New Encryption Algorithm with Anti-Statistical and Differential Cryptanalysis-Defeating Properties Announced by MerlinCryption CTO

Share Article

The development of the Anti-Statistical Block Encryption algorithm (ASBE), which employs variable key length and requires no key transfer, overcomes two major vulnerabilities for the cryptographic design community.

MerlinCryption is changing the way the way the world protects data and secures connectivity

The Smart-World's

The weakest link in encryption is the potential for an unauthorized user to take control of the key. The new ASBE algorithm’s larger and variable length key is communicated by undetectable means and cannot be predicted.

The development of the Anti-Statistical Block Encryption (ASBE) algorithm, which employs variable key length and requires no key transfer, overcomes two major vulnerabilities for the cryptographic design community.

“The encryption key is the point of vulnerability, making it the target of choice for criminals,” explains Paul “Prem” Sobel, CTO MerlinCryption LLC and ASBE developer, “Successful attacks more often break the key or capture it through its method of communication.”

The ASBE algorithm defeats differential cryptanalysis with a variable key that scales from 251 bytes to 2 gigabytes in length. While its larger and changing key length leverages the difficulty of prediction, its use is not cyclic. Standard differential analysis and any attempt at byte frequency cannot crack it.

ASBE key generation, communication, and storage cannot be detected, as keys are generated-destroyed-recreated, on demand. This eliminates a need to communicate the key, circumventing criminal interception.

The algorithm’s anti-statistical + key dependent block encryption attributes, stem from my research in the foundations of mathematics and from creating encryption algorithms in early career tenures,” says Sobel, “I realized how to modify an algorithm to exponentially strengthen the program against brute force attack.

The extensions were also designed to defeat Differential Cryptanalysis. One of the effects of these extensions is that given identical input (plaintext to encrypt, key, and password) the resulting cyphertext is different every time, even in length.”

The mathematical approach of factoring, ECDLP, or similar analysis cannot be used against the algorithm, as it uses a sequence of non-linear steps, which exhibit no periodic repetition.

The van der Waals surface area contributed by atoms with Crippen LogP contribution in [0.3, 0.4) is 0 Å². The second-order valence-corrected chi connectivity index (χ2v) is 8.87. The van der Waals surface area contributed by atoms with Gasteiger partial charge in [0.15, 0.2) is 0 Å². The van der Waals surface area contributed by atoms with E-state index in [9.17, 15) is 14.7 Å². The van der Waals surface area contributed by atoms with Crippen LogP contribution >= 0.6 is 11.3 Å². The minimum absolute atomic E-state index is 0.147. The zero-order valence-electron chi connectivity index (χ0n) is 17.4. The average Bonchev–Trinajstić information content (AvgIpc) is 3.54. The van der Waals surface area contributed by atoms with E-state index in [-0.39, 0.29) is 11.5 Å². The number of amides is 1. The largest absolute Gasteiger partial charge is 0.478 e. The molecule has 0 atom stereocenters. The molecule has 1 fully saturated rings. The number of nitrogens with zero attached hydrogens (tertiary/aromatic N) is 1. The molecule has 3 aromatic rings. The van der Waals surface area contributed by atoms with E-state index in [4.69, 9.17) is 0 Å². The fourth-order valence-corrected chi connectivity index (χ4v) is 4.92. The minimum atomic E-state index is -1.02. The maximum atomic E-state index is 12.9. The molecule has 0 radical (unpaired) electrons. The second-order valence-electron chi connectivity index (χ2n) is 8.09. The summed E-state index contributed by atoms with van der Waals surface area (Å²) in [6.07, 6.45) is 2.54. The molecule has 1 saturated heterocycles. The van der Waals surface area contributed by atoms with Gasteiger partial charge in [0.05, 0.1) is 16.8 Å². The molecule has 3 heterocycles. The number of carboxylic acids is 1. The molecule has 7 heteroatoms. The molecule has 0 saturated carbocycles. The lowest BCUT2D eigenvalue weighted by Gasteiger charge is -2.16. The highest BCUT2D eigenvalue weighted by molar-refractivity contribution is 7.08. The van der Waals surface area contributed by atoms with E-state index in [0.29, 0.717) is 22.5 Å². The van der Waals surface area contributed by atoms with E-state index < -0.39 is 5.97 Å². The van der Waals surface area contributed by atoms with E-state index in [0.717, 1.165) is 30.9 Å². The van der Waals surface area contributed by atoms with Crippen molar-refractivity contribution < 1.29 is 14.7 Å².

In an interview with The M2M Daily News, earlier this week, Sobel discusses the algorithm’s red herrings and noise injection in securing device and machine-to-machine connectivity.

The encryption incorporates a scalable password to 64K bytes and is efficient, fast, and agile. It is BIS/NSA approved for export, and OFAC compliant.

About MerlinCryption LLC
The Smart-World’s Smart-Encryption™ software company in Austin TX, MerlinCryption LLC develops encryption and authentication solutions that protect against counterfeiting, cloning, software compromise, physical machine compromise, and man-in-the-middle attack, designed specifically for the embedded and M2M (machine-to-machine) market.

The unprecedented security platform protects integrity of data-at-rest, data-in-motion, data-in-use, and data-in-change as it is created, viewed, edited, shared, stored, and moved across communications channels and through the Cloud. The encryption is HIPAA, HITECH, and FDA compliant.

MerlinCryption offers full-scale encryption platforms for M2M, authentication, and enterprise, as well as eleven stand-alone software programs for Information Security professionals. MerlinCryption is changing the way the world protects data and secures connectivity.

About Paul “Prem” Sobel
Paul “Prem” Sobel graduated with honors with a B.S.E.E. Electrical Engineering from Pratt Institute, and an M.S.E.E. Electrical Engineering from California Institute of Technology.
As a college intern Sobel identified a recurrent problem in IBM’s testing system that saved the company $1 million per year. NASA recognized him with an individual commendation for his automation of spacecraft programming on planetary probes.

His security work encompasses log management, NAC, super computer design, graphical and audio presentation of Big Data in eleven or more dimensions, and image processing. He has held chief scientist/principal engineer positions at Xerox, Northrop, Intel, Vitesse, Phillips, and AMD.

He holds three patents in CPU Architecture and one classified patent.

Share article on social media or email:

View article via:

Pdf Print

Contact Author

Brandon Brown
Visit website